The European Central Bank resumed buying government bonds from the market and offered a new round of funding to commercial banks on Thursday in response to a worsening euro zone debt crisis.
But analysts said the intervention was unlikely to ease market tensions for long and some were worried by ECB President Jean-Claude Trichet's suggestion that official interest rates could rise further, would put more pressure on weak economies in the region.
"It is true that we are experiencing a high level of uncertainty, not just in the euro zone," Trichet said after the central bank's monthly monetary policy meeting, which left its main policy rate flat at 1.5 percent.
The ECB's decision to resume its emergency bond-buying program, which had been suspended since March, was a major step for the central bank. Some of its policymakers dislike the program intensely for compromising the ECB's core mission of controlling inflation, and Trichet acknowledged the decision to resume buying was not unanimous in the ECB Governing Council.
As he spoke, traders reported the ECB had entered the market to buy the bonds of Ireland and Portugal, pushing down their yields by about 0.2 percentage point at one stage. A European Monetary Source confirmed the intervention to Reuters.
But the source also said the ECB had no plans to buy the bonds of other countries, even though it was the rise of Italian and Spanish yields to 14-year highs this week that has alarmed policymakers.
This, combined with the equivocal way in which Trichet announced the buying, limited the impact of the intervention.
"I never said myself that (the program) was dormant," Trichet said, adding that weekly ECB bond-buying data would show what actions had been taken by the central bank. "It is an ongoing program and we are totally transparent," he said.
When the ECB introduced the bond purchasing scheme in May last year to support an international bailout of Greece, its buying was aggressive in the first week but tapered off in subsequent months before ceasing entirely. Investors fear the same may be true of this round of buying.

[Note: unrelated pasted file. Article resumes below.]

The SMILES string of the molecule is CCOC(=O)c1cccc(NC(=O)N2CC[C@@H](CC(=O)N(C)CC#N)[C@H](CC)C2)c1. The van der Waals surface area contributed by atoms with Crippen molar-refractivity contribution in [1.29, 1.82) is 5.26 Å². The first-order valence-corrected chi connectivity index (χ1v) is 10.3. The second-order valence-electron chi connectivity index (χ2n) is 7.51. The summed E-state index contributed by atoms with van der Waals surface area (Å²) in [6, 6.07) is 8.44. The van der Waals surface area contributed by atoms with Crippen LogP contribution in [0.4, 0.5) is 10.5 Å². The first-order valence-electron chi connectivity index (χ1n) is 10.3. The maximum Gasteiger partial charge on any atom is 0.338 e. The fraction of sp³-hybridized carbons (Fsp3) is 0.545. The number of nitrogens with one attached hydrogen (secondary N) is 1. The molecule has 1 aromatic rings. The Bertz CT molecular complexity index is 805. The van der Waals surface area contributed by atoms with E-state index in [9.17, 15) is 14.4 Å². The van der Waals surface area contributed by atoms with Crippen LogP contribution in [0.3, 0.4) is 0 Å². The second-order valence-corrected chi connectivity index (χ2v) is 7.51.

"We doubt that the ECB's asset purchase program can have a sustained impact on the tensions in the Spanish and Italian bond markets," said Nick Kounis at ABN-AMRO.
The central bank has come under pressure to act because of an escalation of the euro zone crisis in recent weeks. The bond market's attack on Italy worries policymakers since European banks' exposure to that country's debt dwarfs that of the countries already bailed out -- Greece, Ireland and Portugal.
Although euro zone governments plan to give the bloc's 440 billion euro bailout fund new powers to buy bonds and give weak states precautionary credit lines, this will not be possible until the changes are approved by national parliaments in late September at the earliest. That leaves the ECB as just about the only defense for the euro zone in the short term.
Trichet also said commercial banks would be allowed to continue borrowing as much money as they needed from the ECB until at least the end of this year, and announced a new ECB offer to the banks of six-month money.
"Given the renewed tensions in some financial markets ... (the ECB)... also decided to conduct a supplementary refinancing operation with a maturity of approximately six months with full allotment," he said.
Some countries have been hoping the ECB will introduce a new, longer-term facility for bank funding, but while it considered such a step earlier this year, ultimately suspended the plan.
Also worrying some investors was Trichet's signal that euro zone official interest rates could rise further, in contrast to monetary easing by the Swiss and Japanese central banks this week.
Although Trichet acknowledged that economic growth in the euro zone had slowed in the past few months, he predicted "continued moderate expansion" in coming months, fuelling concern that he might be underestimating the risk of a sudden, global slowdown.
"We will continue to monitor very closely all developments with respect to upside risks to price stability," Trichet said, deploying the same phrase he used after the ECB raised interest rates last month.
Economists said before the news conference that use of the phrase would signal a further rate rise this year, although markets are not pricing in any further tightening before 2012 given the euro zone debt crisis.